Translated paper "Sozialunternehmertum: Ein effektives Instrument zur Bewältigung sozialer Herausforderungen in der Ukraine?", published in Ukraine-Analysen Nr. 210 (13.12.2018). Original version.
In recent years, social entrepreneurship has become a highly relevant and effective tool for solving social problems, both for civil society and for small and medium-sized enterprises. The increased importance of this relatively new field of business for Ukraine stems from the society’s response to the social, economic and political challenges resulting from Russia's military aggression against Ukraine and the beginning of a comprehensive reform process in the country. Ensuring the sustainable development of social entrepreneurship, which contributes to the democratization and stabilization of Ukraine, requires consolidated support from the Ukrainian state and international sponsors.
Social Entrepreneurship as a Tool for Solving Social Problems
Social entrepreneurship is a relatively new instrument that, through the application of innovative entrepreneurial income generation concepts, addresses both local and regional social challenges to positively impact them. Social recognition and social influence are among the greatest successes for social enterprises.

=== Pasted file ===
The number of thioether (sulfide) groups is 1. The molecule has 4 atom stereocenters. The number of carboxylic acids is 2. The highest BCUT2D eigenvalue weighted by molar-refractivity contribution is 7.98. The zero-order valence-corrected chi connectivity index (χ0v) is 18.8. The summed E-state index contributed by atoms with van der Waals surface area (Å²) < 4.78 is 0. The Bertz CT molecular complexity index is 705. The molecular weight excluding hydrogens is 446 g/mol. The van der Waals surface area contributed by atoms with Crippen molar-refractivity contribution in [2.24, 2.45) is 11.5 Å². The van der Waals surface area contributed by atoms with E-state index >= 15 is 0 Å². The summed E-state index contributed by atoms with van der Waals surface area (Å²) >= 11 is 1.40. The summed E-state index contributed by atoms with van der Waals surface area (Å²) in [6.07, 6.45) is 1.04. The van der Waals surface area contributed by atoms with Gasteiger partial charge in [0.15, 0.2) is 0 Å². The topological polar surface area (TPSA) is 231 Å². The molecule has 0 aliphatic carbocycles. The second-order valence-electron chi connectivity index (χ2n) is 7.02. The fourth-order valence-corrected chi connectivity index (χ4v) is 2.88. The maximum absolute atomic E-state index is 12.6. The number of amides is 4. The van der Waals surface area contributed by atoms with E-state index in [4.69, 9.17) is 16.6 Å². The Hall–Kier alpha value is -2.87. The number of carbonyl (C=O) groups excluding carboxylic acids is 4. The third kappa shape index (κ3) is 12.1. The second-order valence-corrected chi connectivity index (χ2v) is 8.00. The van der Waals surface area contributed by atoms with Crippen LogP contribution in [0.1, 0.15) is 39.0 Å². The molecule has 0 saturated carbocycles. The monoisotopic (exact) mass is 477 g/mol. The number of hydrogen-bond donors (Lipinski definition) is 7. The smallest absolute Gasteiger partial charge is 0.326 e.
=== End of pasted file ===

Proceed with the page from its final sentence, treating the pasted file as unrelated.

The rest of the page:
According to the data from Social Enterprises Directory 2016/2017, there are currently estimated to be about 150 social enterprises of different legal forms (from NGO to LLC) in Ukraine. Some experts estimate the number of Ukrainian social enterprises at up to 1,000. That huge gap could be explained by the fact that not all the social enterprises had all criteria set by Directory (for example, transparent reporting or annual reports publication).
Until now there is no in-depth analysis of the social entrepreneurship sector in Ukraine. A considerable number have been established in the last four years, dedicated to topics such as inclusion, ecology, combating corruption, and many more. For example, the pizzeria Pizza Veterano and the café Veterano Coffee in Kyiv advocate for the integration into society of former soldiers and combatants formerly involved in military activities since 2014 in East Ukraine. The Good Bread from Good People bakery in Kyiv integrates people with disabilities by offering them employment opportunities. Public restaurants such as the Urban Space 100 in Ivano-Frankivsk (founded in 2015) and Urban Space 500 in Kyiv (foundation phase) have gathered 100 and 500 social investors, each having contributed $ 1,000 to their establishment. In doing so, the investors waived a refund and shares of future income of the restaurants. Instead, 80% of these restaurants’ profits are invested in local social and cultural projects. The charity shop Laska in Kyiv and the Walnut House bakery in Lviv also direct part of their profits to social and community projects.